CHICAGO – Mortgage delinquencies rose in the second quarter to a seasonally adjusted rate of 7.58 percent of all mortgages, up from 7.4 percent in the first quarter, the Mortgage Bankers Association reported Thursday.

Delinquencies are still down from a year ago, when a seasonally adjusted 8.44 percent of mortgages were delinquent, according to the report. Delinquencies include mortgages that are at least one payment past due but have not yet entered the foreclosure process.

“Delinquencies were up only slightly over the last quarter,” Jay Brinkmann, MBA’s chief economist, said in a news release. “Perhaps more important than the small size of the increase, however, is the fact that it reversed the trend of fairly steady drops in delinquencies we have seen over the last year. This is consistent with the slowdown in the economy during the first half of the year and our stubbornly high unemployment rate.”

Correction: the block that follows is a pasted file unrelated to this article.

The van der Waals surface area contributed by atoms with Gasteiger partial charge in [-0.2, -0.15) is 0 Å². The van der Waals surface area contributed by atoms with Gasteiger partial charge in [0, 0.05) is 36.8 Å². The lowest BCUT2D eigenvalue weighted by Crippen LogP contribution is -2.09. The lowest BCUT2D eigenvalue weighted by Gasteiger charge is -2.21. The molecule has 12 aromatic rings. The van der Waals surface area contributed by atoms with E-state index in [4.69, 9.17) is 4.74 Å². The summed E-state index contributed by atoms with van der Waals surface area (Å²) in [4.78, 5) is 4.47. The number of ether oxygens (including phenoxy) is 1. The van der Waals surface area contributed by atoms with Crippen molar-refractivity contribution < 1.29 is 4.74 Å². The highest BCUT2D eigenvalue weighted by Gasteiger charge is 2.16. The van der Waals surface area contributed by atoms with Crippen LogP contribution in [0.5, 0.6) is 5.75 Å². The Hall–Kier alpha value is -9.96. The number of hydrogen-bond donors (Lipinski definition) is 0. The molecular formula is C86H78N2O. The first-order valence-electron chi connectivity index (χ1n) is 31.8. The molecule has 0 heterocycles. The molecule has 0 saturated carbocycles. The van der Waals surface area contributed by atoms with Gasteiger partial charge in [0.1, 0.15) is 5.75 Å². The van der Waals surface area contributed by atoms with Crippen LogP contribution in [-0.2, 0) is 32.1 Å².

Delinquencies rose beyond seasonal expectations. “We will have to see where the rest of the economy goes, because it will pull housing along with it,” Brinkmann said in an interview.

The combined percentage of mortgages either in foreclosure or with at least one payment past due was a non-seasonally adjusted 11.62 percent, up from 11.33 percent in the first quarter and down from 12.54 percent a year ago

The MBA survey covers 42.5 million loans on one- to four-unit residential properties, or about 88 percent of all first-lien residential mortgages outstanding in the U.S.